Future Senator Steve Hunt’s Landslide Victory
In an impressive victory, Steve Hunt received more votes than Marianne Horinko and Will Nance combined, taking more than 50% of the vote in a high-turnout firehouse primary. As I noted before, more than 1900 people, which is over 100 more than the Cuccinelli/Thompson primary from 2002 and in a shorter amount of time. Cars lined up for over a mile from Centreville HS and the line stretched out from the school to the road (in the cold) and never abated until polls closed.
Which makes Hunt’s victory all the more impressive and well-earned. The conventional wisdom that floated around the poll was that the larger crowd would work against him. And even after the polls were closing, I was predicting, campaign staffers were predicting, even Steve Hunt himself was predicting it would be close. Instead, we got a landslide.
Furthermore, as was widely reported, Horinko’s campaign put a lot of money into this race, while Nance put a modest amount into it. Steve Hunt’s campaign was nearly all grassroots based, and the very little money the campaign spent reportedly put them into debt (which will be easily overcome after the first fundraiser with AG-elect Cuccinelli). People came out tonight to vote for Steve Hunt, not because they got a ton of his mail or phone calls, but because they know him and want him as their State Senator.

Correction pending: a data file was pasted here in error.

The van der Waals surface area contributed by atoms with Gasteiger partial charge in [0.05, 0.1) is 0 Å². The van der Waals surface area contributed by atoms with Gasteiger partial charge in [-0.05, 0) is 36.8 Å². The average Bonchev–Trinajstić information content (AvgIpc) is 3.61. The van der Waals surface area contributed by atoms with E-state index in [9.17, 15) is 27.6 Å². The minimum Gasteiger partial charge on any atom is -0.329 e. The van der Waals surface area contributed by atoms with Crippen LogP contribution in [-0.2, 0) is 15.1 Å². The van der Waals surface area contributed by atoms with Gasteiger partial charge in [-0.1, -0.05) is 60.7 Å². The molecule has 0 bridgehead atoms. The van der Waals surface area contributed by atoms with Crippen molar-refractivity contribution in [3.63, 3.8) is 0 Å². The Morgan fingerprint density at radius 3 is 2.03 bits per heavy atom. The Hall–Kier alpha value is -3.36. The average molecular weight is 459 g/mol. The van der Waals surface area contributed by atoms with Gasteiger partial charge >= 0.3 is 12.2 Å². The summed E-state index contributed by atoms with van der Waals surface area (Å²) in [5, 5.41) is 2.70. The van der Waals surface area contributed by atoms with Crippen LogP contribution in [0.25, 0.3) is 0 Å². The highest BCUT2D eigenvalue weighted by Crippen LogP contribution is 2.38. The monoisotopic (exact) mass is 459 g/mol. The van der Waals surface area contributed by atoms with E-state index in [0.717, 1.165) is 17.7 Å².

There are two obvious statements to pull from this: First of all, Steve Hunt is easily the favorite to hold the seat over Dave Marsden on January 12th. The 37th, while a “swing” district, voted overwhelmingly for Bob McDonnell and Ken Cuccinelli, and it lies in the heart of Springfield and Sully where Pat Herrity did amazing back in February. Republicans hold all three of the Supervisor seats the district overlaps with, and Republicans have performed well in recent low turnout elections. On top of all of this is that, as evidenced tonight, Republicans are still motivated.
Second, Steve Hunt is not to be underestimated. This was not a “base” turnout, and was no where close to the kind of turnout you’d see at a mass meeting or a convention. Granted, many people were contacted by the other two campaigns, but Hunt still won a majority of the votes. His name identification and support stretched far, far beyond the core of local party activists.
So in the upcoming special election you have three elements: a Republican-leaning district, a low turnout affair that benefits the motivated party, and a candidate who handidly won a contested nomination. To quote FCRC Chairman Anthony Bedell, “maybe Dave Marsden should save his rent money.”